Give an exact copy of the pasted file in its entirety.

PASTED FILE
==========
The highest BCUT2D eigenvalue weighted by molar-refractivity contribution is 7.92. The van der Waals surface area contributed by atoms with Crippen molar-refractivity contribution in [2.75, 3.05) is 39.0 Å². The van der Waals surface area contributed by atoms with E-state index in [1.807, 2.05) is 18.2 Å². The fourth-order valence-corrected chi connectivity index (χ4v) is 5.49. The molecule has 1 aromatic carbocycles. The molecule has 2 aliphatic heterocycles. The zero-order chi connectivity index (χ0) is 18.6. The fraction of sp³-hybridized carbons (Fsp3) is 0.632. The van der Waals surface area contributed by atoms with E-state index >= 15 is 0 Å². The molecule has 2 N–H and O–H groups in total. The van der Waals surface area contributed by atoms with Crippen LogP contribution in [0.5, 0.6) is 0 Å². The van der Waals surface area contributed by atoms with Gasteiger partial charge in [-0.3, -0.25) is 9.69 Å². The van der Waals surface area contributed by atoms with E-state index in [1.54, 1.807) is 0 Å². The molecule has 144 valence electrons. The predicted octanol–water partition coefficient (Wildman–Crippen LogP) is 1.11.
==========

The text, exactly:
The highest BCUT2D eigenvalue weighted by molar-refractivity contribution is 7.92. The van der Waals surface area contributed by atoms with Crippen molar-refractivity contribution in [2.75, 3.05) is 39.0 Å². The van der Waals surface area contributed by atoms with E-state index in [1.807, 2.05) is 18.2 Å². The fourth-order valence-corrected chi connectivity index (χ4v) is 5.49. The molecule has 1 aromatic carbocycles. The molecule has 2 aliphatic heterocycles. The zero-order chi connectivity index (χ0) is 18.6. The fraction of sp³-hybridized carbons (Fsp3) is 0.632. The van der Waals surface area contributed by atoms with E-state index >= 15 is 0 Å². The molecule has 2 N–H and O–H groups in total. The van der Waals surface area contributed by atoms with Crippen LogP contribution in [0.5, 0.6) is 0 Å². The van der Waals surface area contributed by atoms with Gasteiger partial charge in [-0.3, -0.25) is 9.69 Å². The van der Waals surface area contributed by atoms with E-state index in [1.54, 1.807) is 0 Å². The molecule has 144 valence electrons. The predicted octanol–water partition coefficient (Wildman–Crippen LogP) is 1.11.